Personal familiarity infl uences the processing of upright and inverted faces in infants
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CitationBalas, Benjamin, Charles A. Nelson, Alissa Westerlund, Vanessa Vogel-Farley, Tracy Riggins, and Dana Kuefner. 2010. Personal familiarity infl uences the processing of upright and inverted faces in infants. Frontiers in Human Neuroscience Vol 4 (February 2010) Art. 1.
AbstractInfant face processing becomes more selective during the fi rst year of life as a function of varying experience with distinct face categories defined by species, race, and age. Given that any individual face belongs to many such categories (e.g. A young Caucasian man’s face) we asked how the neural selectivity for one aspect of facial appearance was affected by category membership along another dimension of variability. 6-month-old infants were shown upright and inverted pictures of either their own mother or a stranger while event-related potentials (ERPs) were recorded. We found that the amplitude of the P400 (a face-sensitive ERP component) was only sensitive to the orientation of the mother’s face, suggesting that “tuning” of the neural response to faces is realized jointly across multiple dimensions of face appearance.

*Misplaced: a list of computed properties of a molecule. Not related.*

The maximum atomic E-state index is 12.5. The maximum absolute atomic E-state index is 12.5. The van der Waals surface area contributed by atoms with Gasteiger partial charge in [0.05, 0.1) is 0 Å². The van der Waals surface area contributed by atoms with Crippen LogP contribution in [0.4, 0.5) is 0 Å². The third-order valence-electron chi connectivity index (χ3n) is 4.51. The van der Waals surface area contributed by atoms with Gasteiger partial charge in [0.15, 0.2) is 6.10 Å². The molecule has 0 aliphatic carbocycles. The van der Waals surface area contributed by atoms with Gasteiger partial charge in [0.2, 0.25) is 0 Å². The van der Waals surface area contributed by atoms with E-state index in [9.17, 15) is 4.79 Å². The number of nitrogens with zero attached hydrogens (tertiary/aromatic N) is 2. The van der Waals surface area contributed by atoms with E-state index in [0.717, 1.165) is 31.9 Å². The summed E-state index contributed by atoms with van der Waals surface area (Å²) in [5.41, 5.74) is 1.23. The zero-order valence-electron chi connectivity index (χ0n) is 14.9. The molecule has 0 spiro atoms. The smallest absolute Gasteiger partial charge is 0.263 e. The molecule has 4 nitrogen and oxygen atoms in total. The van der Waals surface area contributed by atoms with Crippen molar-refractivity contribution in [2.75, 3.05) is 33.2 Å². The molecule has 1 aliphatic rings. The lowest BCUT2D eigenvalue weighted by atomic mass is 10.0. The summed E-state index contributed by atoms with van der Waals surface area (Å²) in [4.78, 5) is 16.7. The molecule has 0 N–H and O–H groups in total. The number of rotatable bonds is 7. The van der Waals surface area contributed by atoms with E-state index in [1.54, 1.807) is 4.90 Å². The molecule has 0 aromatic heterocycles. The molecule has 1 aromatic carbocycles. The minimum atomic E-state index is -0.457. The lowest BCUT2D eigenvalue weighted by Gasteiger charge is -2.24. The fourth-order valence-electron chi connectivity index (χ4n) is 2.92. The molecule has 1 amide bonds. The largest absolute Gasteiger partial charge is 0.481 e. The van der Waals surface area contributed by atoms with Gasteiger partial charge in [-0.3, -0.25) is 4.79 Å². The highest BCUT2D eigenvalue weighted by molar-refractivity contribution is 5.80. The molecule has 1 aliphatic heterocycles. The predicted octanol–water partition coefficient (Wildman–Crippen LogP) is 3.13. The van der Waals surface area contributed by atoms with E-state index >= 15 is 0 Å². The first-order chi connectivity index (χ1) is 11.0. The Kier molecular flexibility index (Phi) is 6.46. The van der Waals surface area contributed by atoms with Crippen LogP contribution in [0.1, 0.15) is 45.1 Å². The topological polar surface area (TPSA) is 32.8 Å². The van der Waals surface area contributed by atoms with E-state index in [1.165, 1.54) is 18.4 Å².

Citable link to this pagehttp://nrs.harvard.edu/urn-3:HUL.InstRepos:13548126
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